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Walter James Walker, builder of St Helen’s

June 22, 2011

Walker_portraitWalter James Walker was born in Halifax, England, June 3, 1852. His father Edward Johnson Walker was the editor of the Halifax Guardian newspaper for more than 50 years and also wrote a history column called “Local Portfolio.”  Some of this series relating to the Halifax Parish was collected, and with some additional material added by WJ Walker, was published as Chapters on the Early Registers of the Halifax Parish Church. A copy of this book was donated by WJ Walker to the Legislative Library of British Columbia, where it remains to this day. WJ Walker wrote a second book while in England, on his own account,  but the title is so far unknown to us.

Walter James Walker (1852-1938)
Walter J Walker was an accountant working for a printing firm, and following the publication of the Early Registers he emigrated to British Columbia, in 1885.

Walker practised as an accountant, notary public, auditor and real estate broker at New Westminster.  He invested heavily in land in Surrey. As noted in the report on Brownsville School, land was very cheap throughout the 1890s, with the value of land only a quarter the value of the buildings thereon.

Walker was an alderman in New Westminster in 1891 and made an unsuccessful run for Mayor. He took a keen interest in civic affairs and even published a pamphlet: “Some thoughts and suggestions on municipal reform in British Columbia / by Alderman W.J. Walker.”

In 1889 and 1890 Surrey councillors got embroiled in a controversial diking program for the Serpentine River that left taxpayers on the hook for a large amount of debt.  The authorization of  a loan was deemed to be illegal. The public reaction to this deal led in January 1892 to the resignation of the newly elected Reeve (Mayor) of Surrey, William Brown. As a landowner with property affected by the dyke, Walker took an active role in the debate.  He was the only nomination to replace Brown and was acclaimed Reeve of Surrey for the remainder of 1892. (Such was the fallout from this “Tinegate” scandal that only one of the politicians sitting at the time was ever elected to council again, and that was John Armstrong, who served as Reeve in the following years.)

Following his stint as Reeve of Surrey, Walker returned to civic business, church work with the Anglican Diocese, and real estate.

In 1910 it was reported that Mr Walker

“has undertaken to erect and furnish six new church buildings in the Municipality of Surrey and to bear the whole cost of the support of one clergyman for one of these churches.”

It was mentioned further that Mr Walker

“is unmarried and takes the same keen interest in church work that another man would devote to his family. In the early days he invested largely in Surrey property when land values were considerably smaller than they are at present. . . It is exceedingly appropriate that the place where he made his money should be the point selected to enjoy the benefits of his munificence.”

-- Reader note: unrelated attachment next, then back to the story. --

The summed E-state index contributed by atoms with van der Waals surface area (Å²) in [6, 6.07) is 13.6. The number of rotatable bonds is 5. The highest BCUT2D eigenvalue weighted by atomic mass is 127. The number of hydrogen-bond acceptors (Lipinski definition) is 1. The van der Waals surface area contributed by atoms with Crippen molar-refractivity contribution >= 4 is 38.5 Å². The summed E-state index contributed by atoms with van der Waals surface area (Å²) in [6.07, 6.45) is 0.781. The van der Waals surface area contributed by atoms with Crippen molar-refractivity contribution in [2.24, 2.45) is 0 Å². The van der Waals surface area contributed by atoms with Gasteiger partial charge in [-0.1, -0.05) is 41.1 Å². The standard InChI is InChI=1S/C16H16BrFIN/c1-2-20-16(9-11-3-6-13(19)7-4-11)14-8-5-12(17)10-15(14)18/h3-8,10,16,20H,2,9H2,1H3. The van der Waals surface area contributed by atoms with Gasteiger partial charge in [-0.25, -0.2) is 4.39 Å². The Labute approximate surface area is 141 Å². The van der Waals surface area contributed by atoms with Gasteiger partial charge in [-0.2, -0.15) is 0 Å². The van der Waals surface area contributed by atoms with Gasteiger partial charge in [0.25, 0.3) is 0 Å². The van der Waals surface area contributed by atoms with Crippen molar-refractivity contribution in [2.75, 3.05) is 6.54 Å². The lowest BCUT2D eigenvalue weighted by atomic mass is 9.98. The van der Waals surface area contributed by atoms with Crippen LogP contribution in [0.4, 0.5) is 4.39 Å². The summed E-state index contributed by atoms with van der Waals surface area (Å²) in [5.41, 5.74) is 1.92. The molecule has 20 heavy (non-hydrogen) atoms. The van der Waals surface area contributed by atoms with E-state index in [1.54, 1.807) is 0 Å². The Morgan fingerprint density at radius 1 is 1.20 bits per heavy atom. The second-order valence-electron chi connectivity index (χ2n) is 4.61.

Walker attended Holy Trinity Cathedral in New Westminster and also donated additional property to that church. Only three of the churches in Surrey were ever built.

St Helen’s on the Old Yale Road was erected opposite the Brownsville School on the property donated by Walker,  and opened in 1911.

The church towers once were covered with copper and the main tower contained a light, controlled by a clock to turn it on and off, that was visible for miles down the river.  The tower also contains a set of tubular chimes brought from England by Mr Walker.  The towers have since been remodelled, and tall trees grown up around the church,  but the chimes still call the congregation to worship each Sunday.

Walter James Walker returned to England in 1912.

In the library citations for his works, his date of death is incomplete.  A notice of his death appeared in the Columbian newspaper in February 1938.  A brief death notice in the Whitby Gazette confirms the date of January 9, 1938,  at Ropery Lane, Whitby.

Two early views of St Helen’s reveal very slight differences in detail.

St Helen's Church old view St_Helens_Church_historic

St Helen’s Church, Brownsville, Surrey –  with tower light

St Helen’s Church, Brownsville, Surrey –tower &  horse

St_Helens_Church As St Helen’s stands now, one hundred years old, the remodelled tower has lost its beacon and copper clad cupola and the trees have grown tall.

St Helen’s Church, Surrey BC 2011

Citations at the Legislative Library of British Columbia for books authored by Walter James Walker—

Chapters on the early registers of Halifax parish church : from the local archaeological collection of the late Edward Johnson Walker, for nearly half a century, editor of the Halifax Guardian / by Walter James Walker.
by Walker, W. J. (Walter James), b. 1852
Halifax, England : Whitley & Booth, c1885.

Some thoughts and suggestions on municipal reform in British Columbia / by Alderman W.J. Walker.
by Walker, W. J. (Walter James), b. 1852
New Westminster, B.C. : Lewis & Greig, Book and Job Printers, 1891.

St Helen’s Church is listed, with additional information, at

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